Sir Nicholas Grimshaw described the criteria by which each of his projects is environmentally audited. The assessment system had been applied to some seven projects, 'some of which did not come out very well, ' he admitted. Grimshaw described sustainability as 'meeting the needs of the present without compromising the ability to meet the needs of the future'. And he added: 'Architects tend to confine their thinking about sustainability - we need to broaden that.'
The assessment system evaluates the project in terms of its impact on a range of areas that include humans, flora and fauna, water, air, embodied energy use, transport, continuing energy use, land and soil and local communities. Grimshaw considered some of the measures available to reduce this impact, from photovoltaics, to the reduction of CO 2rating, and general recycling.
The Eden Project drew on many of these principles, including the use of lightweight materials such as ETFE, water retention on site and the use of local materials. But though it scored highly in most areas, it fell down badly on transportation, since the majority of visitors to the site arrive by car.
Liza Fior, co-founder of muf - the London-based women-only practice committed to working in the public realm - spoke generally about her approach to commissions.
The emphasis of the practice, which was established in 1992, was a reaction to the political attitude of the time that denied the existence of 'society'.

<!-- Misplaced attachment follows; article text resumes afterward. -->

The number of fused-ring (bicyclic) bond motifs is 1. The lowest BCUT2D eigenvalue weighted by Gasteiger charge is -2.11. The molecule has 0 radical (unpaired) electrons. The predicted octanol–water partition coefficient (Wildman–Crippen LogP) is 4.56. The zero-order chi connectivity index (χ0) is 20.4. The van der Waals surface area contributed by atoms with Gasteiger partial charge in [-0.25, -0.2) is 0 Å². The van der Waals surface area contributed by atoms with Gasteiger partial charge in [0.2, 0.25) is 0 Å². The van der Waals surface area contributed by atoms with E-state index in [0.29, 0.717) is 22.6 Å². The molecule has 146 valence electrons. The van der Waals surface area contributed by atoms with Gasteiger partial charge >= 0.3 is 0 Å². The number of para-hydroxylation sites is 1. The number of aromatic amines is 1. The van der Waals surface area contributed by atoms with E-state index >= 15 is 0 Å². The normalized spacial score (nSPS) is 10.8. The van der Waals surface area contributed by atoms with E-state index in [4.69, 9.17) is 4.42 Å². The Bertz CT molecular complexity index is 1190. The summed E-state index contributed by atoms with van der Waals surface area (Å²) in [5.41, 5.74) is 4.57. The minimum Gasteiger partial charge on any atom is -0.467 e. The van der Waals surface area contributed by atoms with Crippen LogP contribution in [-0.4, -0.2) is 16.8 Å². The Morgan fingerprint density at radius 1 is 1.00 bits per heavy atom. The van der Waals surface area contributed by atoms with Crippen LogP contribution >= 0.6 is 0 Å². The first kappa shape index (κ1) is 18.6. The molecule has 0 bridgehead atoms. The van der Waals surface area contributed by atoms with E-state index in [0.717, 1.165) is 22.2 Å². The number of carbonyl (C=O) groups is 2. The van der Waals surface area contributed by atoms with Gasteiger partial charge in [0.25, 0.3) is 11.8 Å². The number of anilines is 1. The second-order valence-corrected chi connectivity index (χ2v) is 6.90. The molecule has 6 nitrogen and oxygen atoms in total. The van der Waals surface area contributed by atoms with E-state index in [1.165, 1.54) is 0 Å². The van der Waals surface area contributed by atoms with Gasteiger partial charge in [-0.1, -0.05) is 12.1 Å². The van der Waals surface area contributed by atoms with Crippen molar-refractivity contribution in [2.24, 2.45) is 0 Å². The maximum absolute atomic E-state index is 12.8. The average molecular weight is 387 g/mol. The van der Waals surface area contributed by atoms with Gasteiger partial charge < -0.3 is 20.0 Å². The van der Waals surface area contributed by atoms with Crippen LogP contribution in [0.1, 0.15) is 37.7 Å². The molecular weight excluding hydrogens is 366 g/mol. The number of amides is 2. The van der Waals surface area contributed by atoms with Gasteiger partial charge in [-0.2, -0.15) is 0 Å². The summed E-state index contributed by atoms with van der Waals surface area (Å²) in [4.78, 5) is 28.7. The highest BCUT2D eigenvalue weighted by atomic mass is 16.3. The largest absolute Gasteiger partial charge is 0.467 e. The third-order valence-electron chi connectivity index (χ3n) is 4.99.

In order to ensure that public realm projects are embedded in the site, you must start by questioning the brief, Fior said. She described a project, in its early stage, for a community garden in Tilbury, Essex. After initial research, muf discovered the population for a neighbouring housing estate included a large number of second- and third-generation gypsies who still used the land to graze their horses. As a result, the plans for the park will include an area for dressage.
In Newham, a commission to overhaul the urban strategy with £7 million began by mapping everything going on - perceptions and realities about the area and the various groups with an interest in it. Through its involvement, muf found itself as the only conduit between all these different bodies.
Boston-based Israeli Moshe Safdie discussed the problem of megascale. Criticising Rem Koolhaas' suggestion that architects must be 'utterly uncritical', Safdie argued for the opposite: 'I feel we must be utterly critical, ' he said. And in the face of globalisation, 'a force that wants to make everything the same', architects must mitigate the force of megascale, so that human, individual scale can prevail. Safdie illustrated his thoughts with examples of his work, including Vancouver Library and Ottawa Museum in Canada and the Khalsa Heritage Memorial, a museum complex in Anandpur Sahib, India.